Like the protesters — who gathered for the second large anti-government demonstration in two weeks — Turkey's powerful secular military has accused Prime Minister Recep Tayyip Erdogan of tolerating radical Islamic circles.
"They want to drag Turkey to the dark ages," said 63-year-old Ahmet Yurdakul, a retired government employee who attended the protest.
More than 300,000 people took part in a similar rally in Ankara two weeks ago. Police, who said Sunday's demonstrators numbered around 700,000, cordoned off the area and conducted body searches at several entry points.
Sunday's demonstration was organized more than a week ago, but it came a day after Erdogan's government rejected the military's warning about the disputed presidential election and called it interference that is unacceptable in a democracy.
The ruling party candidate, Foreign Minister Abdullah Gul, failed to win a first-round victory Friday in a parliamentary presidential vote marked by tensions between secularists and the pro-Islamic government. Most opposition legislators boycotted the vote and challenged its validity in the Constitutional Court.
The military said Friday night that it was gravely concerned and indicated it was willing to become more openly involved in the process — a statement some interpreted as an ultimatum to the government to rein in officials who promote Islamic initiatives.
Sunday's crowd chanted that the presidential palace was "closed to imams."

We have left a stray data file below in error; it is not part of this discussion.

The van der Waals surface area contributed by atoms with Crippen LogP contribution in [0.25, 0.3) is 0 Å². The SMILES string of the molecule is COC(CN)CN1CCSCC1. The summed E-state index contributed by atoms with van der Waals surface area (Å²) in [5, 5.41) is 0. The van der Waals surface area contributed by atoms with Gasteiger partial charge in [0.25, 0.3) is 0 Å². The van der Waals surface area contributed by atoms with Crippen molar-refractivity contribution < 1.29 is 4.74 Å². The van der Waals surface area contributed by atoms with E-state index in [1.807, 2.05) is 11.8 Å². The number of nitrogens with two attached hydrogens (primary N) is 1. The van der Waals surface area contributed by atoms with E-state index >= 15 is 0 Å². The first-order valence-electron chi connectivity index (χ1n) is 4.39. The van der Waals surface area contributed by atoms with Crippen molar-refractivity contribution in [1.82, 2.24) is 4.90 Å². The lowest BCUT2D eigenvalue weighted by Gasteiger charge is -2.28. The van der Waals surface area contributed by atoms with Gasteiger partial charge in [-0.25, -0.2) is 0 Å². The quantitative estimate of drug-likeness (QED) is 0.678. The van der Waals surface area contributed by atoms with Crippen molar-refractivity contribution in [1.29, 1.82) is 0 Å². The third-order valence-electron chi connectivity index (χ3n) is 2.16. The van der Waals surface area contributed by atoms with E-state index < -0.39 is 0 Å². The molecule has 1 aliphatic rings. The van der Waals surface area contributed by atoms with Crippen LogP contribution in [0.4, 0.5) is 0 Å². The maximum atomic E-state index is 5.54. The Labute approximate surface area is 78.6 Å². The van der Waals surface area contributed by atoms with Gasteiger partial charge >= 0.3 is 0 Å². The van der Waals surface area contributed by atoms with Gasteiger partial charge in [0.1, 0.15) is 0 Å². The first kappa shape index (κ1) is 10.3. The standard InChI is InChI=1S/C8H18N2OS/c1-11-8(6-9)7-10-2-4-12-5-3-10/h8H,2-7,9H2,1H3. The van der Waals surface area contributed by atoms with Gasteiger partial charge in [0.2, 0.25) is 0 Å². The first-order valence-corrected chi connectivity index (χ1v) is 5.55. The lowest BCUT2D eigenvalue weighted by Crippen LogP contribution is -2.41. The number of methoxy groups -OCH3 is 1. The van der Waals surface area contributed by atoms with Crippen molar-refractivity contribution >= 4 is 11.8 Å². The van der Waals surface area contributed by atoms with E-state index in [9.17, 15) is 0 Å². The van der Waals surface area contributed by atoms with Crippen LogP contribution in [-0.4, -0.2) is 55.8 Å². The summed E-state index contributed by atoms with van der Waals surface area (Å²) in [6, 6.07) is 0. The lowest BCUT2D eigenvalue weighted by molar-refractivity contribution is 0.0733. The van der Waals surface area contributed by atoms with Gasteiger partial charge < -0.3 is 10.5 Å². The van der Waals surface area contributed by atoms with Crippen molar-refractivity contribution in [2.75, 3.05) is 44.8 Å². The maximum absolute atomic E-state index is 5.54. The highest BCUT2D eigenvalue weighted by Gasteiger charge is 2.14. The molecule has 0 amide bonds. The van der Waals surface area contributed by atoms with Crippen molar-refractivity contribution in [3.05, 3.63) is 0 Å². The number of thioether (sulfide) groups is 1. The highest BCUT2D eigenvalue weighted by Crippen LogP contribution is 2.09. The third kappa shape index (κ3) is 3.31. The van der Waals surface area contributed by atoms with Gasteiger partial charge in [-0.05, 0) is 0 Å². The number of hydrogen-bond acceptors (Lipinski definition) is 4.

Some said Parliament Speaker Bulent Arinc was an enemy of the secular system, because he said the next president should be "pious."
In the 1920s, with the Ottoman Empire in ruins, Mustafa Kemal Ataturk imposed Western laws, replaced Arabic script with the Latin alphabet, banned Islamic dress and granted women the right to vote.
The ruling party, however, has supported religious schools and tried to lift the ban on Islamic head scarves in public offices and schools. Secularists are also uncomfortable with the idea of Gul's wife, Hayrunisa, being in the presidential palace because she wears the traditional Muslim head scarf.
"We don't want a covered woman in Ataturk's presidential palace," said Ayse Bari, a 67-year-old housewife. "We want civilized, modern people there."
The military, one of the most respected institutions in Turkey, regards itself as the guardian of the secular system and has staged three coups since 1960.
"Neither Sharia, nor coup but fully democratic Turkey," read a banner carried by a demonstrator on Sunday.
By Benjamin Harvey, Associated Press; the AP's Selcan Hacaoglu in Ankara contributed to this report.